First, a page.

Saturday, April 12, 2008

Lookie, Lookie Here Comes Cookie

THERE ARE ONLY only a few names in sports, which stir the emotions, as Chester Carlton Gilchrist.
Utter the name, Cookie, in Toronto, Hamilton, Regina, Buffalo, Miami and even Denver and it's certain to draw either an expletive or, at least, a chuckle or a groan.
And, it's actually more than 40 years, that's right, more than 40 years since he retired from the pro football wars.
Once he was the most feared fullback, linebacker or kicker, take your pick on either side of the border.
His name came up in a conversation the other day; and, immediately, there were arguments about who was the greatest player ever -- the grouchy superstar turned dubious movie actor Jim Brown from the Cleveland Browns or Gilchrist, who was as much noted for his insolence off the field as he was for his straight-ahead style on the field.
There are some aging linebackers and defensive backs in both the ORFU, CFL and the now deceased AFL, who must still wake up from Cookie Monster nightmares.
When I tried to track Gilchrist down the other day, I really didn't expect him to answer my phone call and he didn't disappoint, for he's never been known for his public relations skills.
However, I wasn't about to give up and went looking through the Net for some answers and what I found was surprising as well as sad.
But first, a review of his journey, starting as an unstoppable 18-year-old high school fullback in western Pennsylvania where Cleveland Browns' czar, Paul Brown, put $5,000 on the table for him to turn pro. That meant he wouldn't be eligible for the 108 college scholarships that were offered him, according to the Hamilton Spectator's Ken Peters.
Because of his age, he was ineligible to be playing in the NFL and disillusioned Cookie disappeared into the ORFU (Ontario Rugby Football Union) and the $100 a week with Sarnia and then Kitchener-Waterloo and then he took his multi-talents as a fullback, linebacker, defensive end and even kicker to the Hamilton Tiger-Cats in 1956.
In 1957, Gilchrist tore up the turf for some 2,363 yards along with Gerry McDougall and then stormed to two TDs as the Cats walked over Winnipeg 32-7 in the Grey Cup.
But then Cookie's personality caused his being shipped to Regina, which he considered in another galaxy. Cookie had outstayed his welcome in Hamilton; getting into near fisticuffs with then coach Jim Trimble and various business ventures, some which were doomed from the beginning for failure.
Then came his tenure with the Toronto Argonauts, but he overstayed his welcome. In Craig Wallace's brilliant 'A Slip In The Rain' concerning the 1962 Boatmen, Gilchrist deserved this mention about being a brilliant running back "and a never-ending disciplinary problem."
From those days in the CFL his greatest regret was turning down a place in the Canadian Football Hall of Fame. It was part and parcel with his disagreements with former coaches Trimble and Lou Agase.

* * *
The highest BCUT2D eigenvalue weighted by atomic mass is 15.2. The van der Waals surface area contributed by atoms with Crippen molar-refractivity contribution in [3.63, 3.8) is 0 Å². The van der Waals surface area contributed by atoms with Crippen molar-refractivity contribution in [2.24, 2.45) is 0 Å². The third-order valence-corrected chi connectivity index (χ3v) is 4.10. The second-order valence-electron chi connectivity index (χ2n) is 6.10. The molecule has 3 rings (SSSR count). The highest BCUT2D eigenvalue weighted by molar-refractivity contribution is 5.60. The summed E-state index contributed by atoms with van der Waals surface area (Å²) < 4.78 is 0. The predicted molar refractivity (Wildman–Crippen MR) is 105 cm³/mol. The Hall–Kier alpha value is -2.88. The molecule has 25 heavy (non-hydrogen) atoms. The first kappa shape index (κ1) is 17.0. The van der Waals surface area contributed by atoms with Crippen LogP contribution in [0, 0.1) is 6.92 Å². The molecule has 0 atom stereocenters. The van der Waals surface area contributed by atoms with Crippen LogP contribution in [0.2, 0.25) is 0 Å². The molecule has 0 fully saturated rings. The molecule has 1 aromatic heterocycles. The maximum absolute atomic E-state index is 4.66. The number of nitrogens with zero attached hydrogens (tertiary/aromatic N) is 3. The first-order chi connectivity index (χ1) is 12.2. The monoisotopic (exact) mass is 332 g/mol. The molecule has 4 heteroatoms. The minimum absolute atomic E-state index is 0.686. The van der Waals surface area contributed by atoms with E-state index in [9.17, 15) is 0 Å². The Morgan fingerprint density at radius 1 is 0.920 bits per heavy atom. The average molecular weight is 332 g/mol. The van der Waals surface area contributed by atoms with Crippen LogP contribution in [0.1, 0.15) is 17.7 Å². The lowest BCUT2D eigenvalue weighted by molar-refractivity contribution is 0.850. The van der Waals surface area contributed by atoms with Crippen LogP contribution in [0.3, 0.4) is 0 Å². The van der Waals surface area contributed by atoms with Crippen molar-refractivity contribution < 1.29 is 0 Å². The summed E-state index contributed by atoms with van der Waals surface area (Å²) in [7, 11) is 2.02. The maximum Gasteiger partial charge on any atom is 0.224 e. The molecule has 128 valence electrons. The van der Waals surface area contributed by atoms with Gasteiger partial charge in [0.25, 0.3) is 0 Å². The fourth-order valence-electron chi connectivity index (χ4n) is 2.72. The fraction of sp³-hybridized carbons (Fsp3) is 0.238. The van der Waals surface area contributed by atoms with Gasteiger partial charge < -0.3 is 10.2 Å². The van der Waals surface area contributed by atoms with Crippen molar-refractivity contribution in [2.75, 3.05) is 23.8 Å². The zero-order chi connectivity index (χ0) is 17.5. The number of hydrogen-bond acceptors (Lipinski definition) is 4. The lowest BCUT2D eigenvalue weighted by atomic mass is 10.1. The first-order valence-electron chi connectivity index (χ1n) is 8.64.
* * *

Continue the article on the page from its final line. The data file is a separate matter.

Then his prowess shfted to the AFL and the Buffalo Bills where this phenomen at 6-3 and 250 pounder barrelled through the opposition, but one who ran into management troubles, particularly, in the money department. Racial issues were also a sore point for this iconoclastic player.
Respected Buffalo sportswriter Larry Felser has written extensively about Gilchrist, calling him "the greatest all-round football player ever." And few could deny such praise.
However, life has not treated Gilchrist well as he's grown older. Felser reported Gilchrist had been battling throat cancer and his weight dropped down to a frail 179 pounds and he could barely speak.
And then came Cookie's letter to Felser, which read in part: "With humility and gratefulness to so many , I am happy to say that while I still have a long way to go, my doctors have told me my cancer is in remission and the long-term prognosis is for a full recovery. From death's door and that is not an exaggeration, I am now looking forward to a full, healthy and long life. My personal faith in Christ, the skilled doctors at Alle-Kiski Medical center and my guardian angel Gale Hazlett have all been major factors to this remarkable turnaround."
Even today, Gilchrist must also remember those cries from so long ago: "Lookie, lookie, here comes Cookie."

1 Comments:

Blogger maree wright said...

I read your blog post on Hayseed Stephen's and felt sorry for the man as I too followed him in 1998 however seeing the beginning from the end sheds new light on his journey then reading the story of john brown of zion oil and gas fame i can as a true believer see the former was on journey led by man the latter on a journey led by God.That is the Holy Spirit.

June 20, 2017 at 4:50 PM  

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